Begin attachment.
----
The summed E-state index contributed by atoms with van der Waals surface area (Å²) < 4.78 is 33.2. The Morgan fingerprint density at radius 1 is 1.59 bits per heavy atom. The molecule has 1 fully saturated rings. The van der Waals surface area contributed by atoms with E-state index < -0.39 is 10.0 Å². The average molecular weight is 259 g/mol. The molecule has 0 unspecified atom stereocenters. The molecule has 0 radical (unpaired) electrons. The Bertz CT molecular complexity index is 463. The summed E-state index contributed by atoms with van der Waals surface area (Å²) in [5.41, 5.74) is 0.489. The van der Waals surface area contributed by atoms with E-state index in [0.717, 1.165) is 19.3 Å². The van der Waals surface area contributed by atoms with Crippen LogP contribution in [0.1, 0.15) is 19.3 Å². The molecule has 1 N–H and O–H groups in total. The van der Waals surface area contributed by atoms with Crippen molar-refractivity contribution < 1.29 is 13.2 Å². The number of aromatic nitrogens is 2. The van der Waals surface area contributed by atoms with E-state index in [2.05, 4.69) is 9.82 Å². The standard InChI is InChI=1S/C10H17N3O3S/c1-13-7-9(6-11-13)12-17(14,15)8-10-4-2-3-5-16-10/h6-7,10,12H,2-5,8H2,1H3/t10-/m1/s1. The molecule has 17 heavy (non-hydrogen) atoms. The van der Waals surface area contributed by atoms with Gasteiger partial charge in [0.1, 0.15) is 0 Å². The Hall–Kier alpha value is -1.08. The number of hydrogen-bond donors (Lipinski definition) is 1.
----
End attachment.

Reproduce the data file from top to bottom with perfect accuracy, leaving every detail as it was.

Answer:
The summed E-state index contributed by atoms with van der Waals surface area (Å²) < 4.78 is 33.2. The Morgan fingerprint density at radius 1 is 1.59 bits per heavy atom. The molecule has 1 fully saturated rings. The van der Waals surface area contributed by atoms with E-state index < -0.39 is 10.0 Å². The average molecular weight is 259 g/mol. The molecule has 0 unspecified atom stereocenters. The molecule has 0 radical (unpaired) electrons. The Bertz CT molecular complexity index is 463. The summed E-state index contributed by atoms with van der Waals surface area (Å²) in [5.41, 5.74) is 0.489. The van der Waals surface area contributed by atoms with E-state index in [0.717, 1.165) is 19.3 Å². The van der Waals surface area contributed by atoms with Crippen LogP contribution in [0.1, 0.15) is 19.3 Å². The molecule has 1 N–H and O–H groups in total. The van der Waals surface area contributed by atoms with Crippen molar-refractivity contribution < 1.29 is 13.2 Å². The number of aromatic nitrogens is 2. The van der Waals surface area contributed by atoms with E-state index in [2.05, 4.69) is 9.82 Å². The standard InChI is InChI=1S/C10H17N3O3S/c1-13-7-9(6-11-13)12-17(14,15)8-10-4-2-3-5-16-10/h6-7,10,12H,2-5,8H2,1H3/t10-/m1/s1. The molecule has 17 heavy (non-hydrogen) atoms. The van der Waals surface area contributed by atoms with Gasteiger partial charge in [0.1, 0.15) is 0 Å². The Hall–Kier alpha value is -1.08. The number of hydrogen-bond donors (Lipinski definition) is 1.